Paradoxical PTI

The containers could be seen from far off corners of the Constitution Avenue. The roads remained choked, the music grew louder by the day, temperatures kept rising till the touched the boiling point ,  PTV was raided, important buildings were assaulted, three people lost their lives and more than 650 got injured during a pantomime called Inquilab (aka Azadi) March last year.

These few lines are but the highlights from the months-long torment that Pakistanis were exposed to, without reaching any logical conclusion. So basically PTI and PAT rolled back their national salvation program – PAT on a lesser unfortunate day, while PTI didn’t budge until the Peshawar army school massacre. 

This might be not the best times to recall this PTI-led Azadi March. But it does have relevance with the party continuing to denounce the whole system, calling it names and maligning each one sitting in the Parliament. Even after their seeming resignations it has no qualms over becoming a part of the Senate.  

The realization would hit any sane mind while analyzing this situation: a party, that relentlessly criticizes the functioning of democracy, has an entire province under its rule. 

PTI leadership has twisted ideas about the validity of the system from the onset of their ‘struggle’.   General Elections were rigged only where PTI lost. And the Parliament is corrupt, except for the Senate that comprises the major half of the Parliament itself.

Loaded with paradoxes, PTI has failed to share their view on these issues with the public. Struggling with the pressure from within to sit in the National Assembly, the PTI leadership does not hesitate to land themselves in an embarrassing situation by running for Senate polls.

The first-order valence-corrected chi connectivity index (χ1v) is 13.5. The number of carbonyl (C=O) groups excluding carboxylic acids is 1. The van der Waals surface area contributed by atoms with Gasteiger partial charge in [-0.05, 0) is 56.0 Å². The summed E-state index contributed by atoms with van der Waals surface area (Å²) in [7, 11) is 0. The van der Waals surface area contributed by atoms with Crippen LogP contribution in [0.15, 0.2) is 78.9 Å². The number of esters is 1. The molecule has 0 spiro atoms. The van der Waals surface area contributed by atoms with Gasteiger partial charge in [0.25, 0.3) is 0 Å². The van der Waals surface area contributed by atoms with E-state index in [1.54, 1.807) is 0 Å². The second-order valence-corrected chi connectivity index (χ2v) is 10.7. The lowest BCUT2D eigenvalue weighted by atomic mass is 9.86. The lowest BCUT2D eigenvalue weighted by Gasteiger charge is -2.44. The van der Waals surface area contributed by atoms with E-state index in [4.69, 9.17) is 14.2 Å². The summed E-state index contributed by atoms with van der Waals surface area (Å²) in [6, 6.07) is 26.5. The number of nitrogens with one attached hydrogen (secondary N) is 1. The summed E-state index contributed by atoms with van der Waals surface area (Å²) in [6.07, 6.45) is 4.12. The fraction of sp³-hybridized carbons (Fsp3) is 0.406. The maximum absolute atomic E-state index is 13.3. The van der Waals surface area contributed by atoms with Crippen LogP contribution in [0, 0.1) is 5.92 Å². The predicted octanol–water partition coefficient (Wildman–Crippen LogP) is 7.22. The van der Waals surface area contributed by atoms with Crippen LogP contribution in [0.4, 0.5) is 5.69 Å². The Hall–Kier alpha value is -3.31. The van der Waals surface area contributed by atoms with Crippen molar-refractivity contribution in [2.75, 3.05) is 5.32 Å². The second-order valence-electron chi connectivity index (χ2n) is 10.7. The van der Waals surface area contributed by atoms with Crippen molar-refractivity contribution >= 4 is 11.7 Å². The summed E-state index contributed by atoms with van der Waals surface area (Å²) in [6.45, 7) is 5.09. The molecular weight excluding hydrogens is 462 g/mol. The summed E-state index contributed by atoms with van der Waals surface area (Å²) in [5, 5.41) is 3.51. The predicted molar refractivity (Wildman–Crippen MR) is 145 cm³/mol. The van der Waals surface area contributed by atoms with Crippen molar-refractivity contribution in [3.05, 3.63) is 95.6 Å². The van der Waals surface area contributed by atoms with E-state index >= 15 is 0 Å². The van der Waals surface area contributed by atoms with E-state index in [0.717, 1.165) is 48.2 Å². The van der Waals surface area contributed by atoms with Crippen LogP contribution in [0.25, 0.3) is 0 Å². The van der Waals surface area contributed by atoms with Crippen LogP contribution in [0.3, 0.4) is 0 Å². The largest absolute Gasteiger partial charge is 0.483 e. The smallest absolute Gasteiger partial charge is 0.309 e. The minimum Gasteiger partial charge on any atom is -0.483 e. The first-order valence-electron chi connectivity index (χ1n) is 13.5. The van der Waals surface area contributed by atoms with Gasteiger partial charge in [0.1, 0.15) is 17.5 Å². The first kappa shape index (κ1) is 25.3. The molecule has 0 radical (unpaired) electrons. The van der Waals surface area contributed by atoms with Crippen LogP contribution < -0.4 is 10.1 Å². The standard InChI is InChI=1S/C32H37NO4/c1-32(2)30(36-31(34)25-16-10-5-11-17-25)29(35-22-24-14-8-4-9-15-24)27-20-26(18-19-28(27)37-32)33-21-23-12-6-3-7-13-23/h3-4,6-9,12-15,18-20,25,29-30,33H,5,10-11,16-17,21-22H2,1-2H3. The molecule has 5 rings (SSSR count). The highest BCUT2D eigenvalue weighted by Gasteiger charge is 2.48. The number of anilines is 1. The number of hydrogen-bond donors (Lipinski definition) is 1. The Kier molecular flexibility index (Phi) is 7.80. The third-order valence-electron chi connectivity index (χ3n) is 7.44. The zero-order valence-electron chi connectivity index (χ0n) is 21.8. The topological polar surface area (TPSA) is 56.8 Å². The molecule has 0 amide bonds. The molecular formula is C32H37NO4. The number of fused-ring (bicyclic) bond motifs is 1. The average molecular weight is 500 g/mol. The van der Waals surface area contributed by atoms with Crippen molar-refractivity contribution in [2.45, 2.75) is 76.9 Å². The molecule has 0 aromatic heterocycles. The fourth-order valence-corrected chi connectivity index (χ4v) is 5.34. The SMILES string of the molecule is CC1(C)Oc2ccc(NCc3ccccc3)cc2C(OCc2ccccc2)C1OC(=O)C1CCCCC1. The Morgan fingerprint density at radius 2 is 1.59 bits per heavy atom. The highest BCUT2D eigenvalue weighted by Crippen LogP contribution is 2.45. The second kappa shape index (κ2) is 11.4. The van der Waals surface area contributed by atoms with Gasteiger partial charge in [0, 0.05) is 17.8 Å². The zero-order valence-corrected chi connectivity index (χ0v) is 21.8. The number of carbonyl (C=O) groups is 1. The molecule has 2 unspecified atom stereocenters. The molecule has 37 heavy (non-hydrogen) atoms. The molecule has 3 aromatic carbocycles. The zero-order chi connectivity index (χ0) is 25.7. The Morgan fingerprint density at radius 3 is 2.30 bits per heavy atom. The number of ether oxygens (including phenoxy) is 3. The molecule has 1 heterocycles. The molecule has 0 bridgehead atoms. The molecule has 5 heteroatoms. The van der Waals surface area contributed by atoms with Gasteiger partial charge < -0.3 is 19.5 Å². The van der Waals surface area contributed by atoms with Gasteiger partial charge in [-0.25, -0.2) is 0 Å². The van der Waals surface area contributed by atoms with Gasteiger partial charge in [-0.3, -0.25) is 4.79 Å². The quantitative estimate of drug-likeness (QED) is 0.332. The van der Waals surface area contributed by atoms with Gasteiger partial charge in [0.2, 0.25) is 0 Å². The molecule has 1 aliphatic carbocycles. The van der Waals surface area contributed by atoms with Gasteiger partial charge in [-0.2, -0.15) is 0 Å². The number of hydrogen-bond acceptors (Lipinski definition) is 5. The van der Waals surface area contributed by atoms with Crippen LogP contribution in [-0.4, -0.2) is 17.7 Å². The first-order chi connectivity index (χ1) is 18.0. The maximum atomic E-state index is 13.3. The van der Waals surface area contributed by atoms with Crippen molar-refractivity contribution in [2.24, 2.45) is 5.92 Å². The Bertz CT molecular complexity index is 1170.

If there was still a chance to mend the ways of the current parliamentary system then why did the party not take this path from the very onset?  If this is beyond repair then why insult one part of the Parliament while trying to grab seats in the other half?  

If ‘Naya Pakistan’ could be achieved through sitting in the Parliament then what was the point in jeopardizing lives? What was the point in paralyzing Pakistan through untimely calls for protests? Can the responsible leadership of PTI ever explain to the people of Pakistan what they achieved through the container politics?

Even if PTI had achieved some sort of a moral ground through protesting against the ill practices in Pakistani politics, they lost it ages ago too by sticking to the Khyber Pakhtunkhwa government , and now by deciding to sit in the Senate.

If the PTI leadership has not completely forgotten the dreams they were wooing the public with, it must now name the list of people who lost their lives in their march.  No one has since talked about the imaginary protestors who were either ‘killed’ by the authorities and also scooped up to be dumped elsewhere as per PTI’s chairman. The deceased must have names and families – none of them surfaced.

Why?  In the official ledgers there are only three men who died during those weeks.  But anyone who was following the Azadi march can recall the traumatized face of Imran khan pronouncing the death of many ‘hundreds’ of the protestors.

Perched on a self-proclaimed moral high ground, the PTI has to be honest to its voters about the reasons behind taking the rigging issue to the roads and now the sudden change of heart.  Although still predicting 2015 to be the year of another General Elections, the PTI chairman has moved very quickly from the gallows where he pledged to end the corrupt system.

The days on the calendar have changed, but the PTI chairman is still using the same old rhetoric – failing each time to prove anything except how paradox-ridden the leadership is.

Geti Ara

Geti Ara is a story-teller, journalist and a documentary maker. Follow her on Twitter

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